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Bolivia: How To Travel from Rurrenabaque to Torotoro Park

From Rurrenabaque to La PazFrom Rurrenabaque to La Paz From La Paz to CochabambaFrom La Paz to Cochabamba From Cochabamba to TorotoroFrom Cochabamba to Torotoro

After a wild few days in the Bolivian Amazon where we hung out with monkeys, hid from crocs and swam with pink dolphins (never once disturbing the environment, we might add!), it was time to leave in search of our next adventure, Torotoro.

Not overly happy with the thought of this potentially being our final Amazon experience, for now, we decided to swap our love of tropical surroundings for more desert like conditions

Meeting Henrik, our German comrade, he told us about his trip to Torotoro National Park near the city of Cochabama. There he spent a few days hiking through canyons, diving under waterfalls, visiting old Inca villages and seeing some pre-historic dino footprints.

Holy shit! We were so in.

But first, we had to make the gruelling journey from Rurrenabaque to La Paz and onto Cochabamba. Big fans overnight busses, not so big fans of unnecessary pittstops, we decided to go full steam ahead and make the 24+ journey back-to-back, something that seemed a little too ambitious.

Challenge accepted.


From Rurrenabaque to La Paz:

There are more than 4 companies that have regularly services leaving Rurrenabaque’s main Terminal de Busses. Busses to La Paz.

The earliest bus we know of is 11am with overnights running from 5pm, 6pm, 6.30pm etc. Do NOT pay more than 60B (€7.50) per person, if you secured a cheaper ticket coming into Rurrenabaque, keep the ticket (or take a photo) and flash it at the company to secure the same deal. All bus companies seem to charge the same 60B price.

We took the 6.30pm bus with Trans Total, the antique bus doesn’t have a toilet, and only offers reclining seats (not exactly semi cama as advertised) but it does have really decent leg room.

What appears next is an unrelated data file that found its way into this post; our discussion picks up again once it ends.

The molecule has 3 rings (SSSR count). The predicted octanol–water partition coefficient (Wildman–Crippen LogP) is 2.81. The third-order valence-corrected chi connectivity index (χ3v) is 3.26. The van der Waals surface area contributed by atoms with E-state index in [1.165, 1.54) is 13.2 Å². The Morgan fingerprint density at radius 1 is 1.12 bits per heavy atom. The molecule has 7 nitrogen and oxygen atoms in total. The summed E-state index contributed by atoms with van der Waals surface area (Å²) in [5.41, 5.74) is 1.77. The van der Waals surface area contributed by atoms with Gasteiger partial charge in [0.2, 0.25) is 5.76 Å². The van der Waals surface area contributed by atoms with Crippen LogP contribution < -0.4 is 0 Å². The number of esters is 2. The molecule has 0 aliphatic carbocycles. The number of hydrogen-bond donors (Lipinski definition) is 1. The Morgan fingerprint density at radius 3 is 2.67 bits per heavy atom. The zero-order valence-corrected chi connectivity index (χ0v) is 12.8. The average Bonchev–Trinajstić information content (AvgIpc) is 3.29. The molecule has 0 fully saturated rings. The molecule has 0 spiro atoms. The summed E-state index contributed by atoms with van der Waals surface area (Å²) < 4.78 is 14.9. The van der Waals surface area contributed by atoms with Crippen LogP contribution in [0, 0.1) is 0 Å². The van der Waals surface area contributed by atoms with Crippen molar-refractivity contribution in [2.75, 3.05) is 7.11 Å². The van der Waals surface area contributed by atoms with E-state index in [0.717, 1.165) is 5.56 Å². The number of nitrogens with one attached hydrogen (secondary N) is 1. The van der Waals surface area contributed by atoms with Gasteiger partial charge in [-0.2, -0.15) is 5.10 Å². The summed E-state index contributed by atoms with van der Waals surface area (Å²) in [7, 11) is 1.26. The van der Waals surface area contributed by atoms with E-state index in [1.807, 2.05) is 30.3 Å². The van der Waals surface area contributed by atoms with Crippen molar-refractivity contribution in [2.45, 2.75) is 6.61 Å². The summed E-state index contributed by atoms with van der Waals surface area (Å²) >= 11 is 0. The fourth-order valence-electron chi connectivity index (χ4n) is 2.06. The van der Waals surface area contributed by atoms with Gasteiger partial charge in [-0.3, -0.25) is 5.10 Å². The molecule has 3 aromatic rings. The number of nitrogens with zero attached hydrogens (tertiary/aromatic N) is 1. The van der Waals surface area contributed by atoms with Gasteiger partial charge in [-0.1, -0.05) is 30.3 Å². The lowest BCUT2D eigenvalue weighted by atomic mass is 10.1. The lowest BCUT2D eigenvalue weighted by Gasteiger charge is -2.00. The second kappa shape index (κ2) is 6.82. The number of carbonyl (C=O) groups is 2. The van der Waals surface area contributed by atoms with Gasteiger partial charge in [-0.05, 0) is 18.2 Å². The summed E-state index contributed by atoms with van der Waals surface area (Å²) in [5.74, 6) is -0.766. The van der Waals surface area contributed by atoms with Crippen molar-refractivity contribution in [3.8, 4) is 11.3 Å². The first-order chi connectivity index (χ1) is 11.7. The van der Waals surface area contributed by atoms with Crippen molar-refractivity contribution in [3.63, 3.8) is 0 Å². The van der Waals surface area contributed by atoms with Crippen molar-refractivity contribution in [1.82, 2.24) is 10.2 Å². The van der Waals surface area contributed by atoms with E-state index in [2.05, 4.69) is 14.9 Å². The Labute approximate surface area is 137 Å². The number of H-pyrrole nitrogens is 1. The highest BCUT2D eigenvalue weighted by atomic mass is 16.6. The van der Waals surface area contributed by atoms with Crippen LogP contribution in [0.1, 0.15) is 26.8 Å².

The bus arrives to the Trans Total offices in La Paz at around 8am.

From here you want to get to the main bus terminal. Facing the Trans Total office, take a right to the main road and jump any collectivo with “Ceja” displayed. Tell the driver/auydante “Terminal de Busses La Paz”. It takes around 20 minutes and costs 2B (€0.25).

The collectivo may drop you at the back of the bus station, along the main road. Take the stairs and walk straight into the back entrance.


From La Paz to Cochabamba:

Busses heading to Cochabamba are found on the right hand side, next to the main entrance.

The cheaper busses at just 30B (€3.75) run until around 1pm. After that prices rise to 50B (€6.25), you will secure an overnight bus for 50B. Especially if you book it early.

We took the day in La Paz to renew our visas and catch up with friends (and Crazy Dave… again!) so we booked an overnight with the company Bolivar,  leaving at 10.30pm. Bolivar busses are equipped with toilets (but ours was locked and apparently broken) but at least, as advertised, the seats are semi cama.

Two gates up from Bolivar is a luggage storage service. We stored our large bags for 10B (€1.25) and our smaller ones for 6B (€0.75).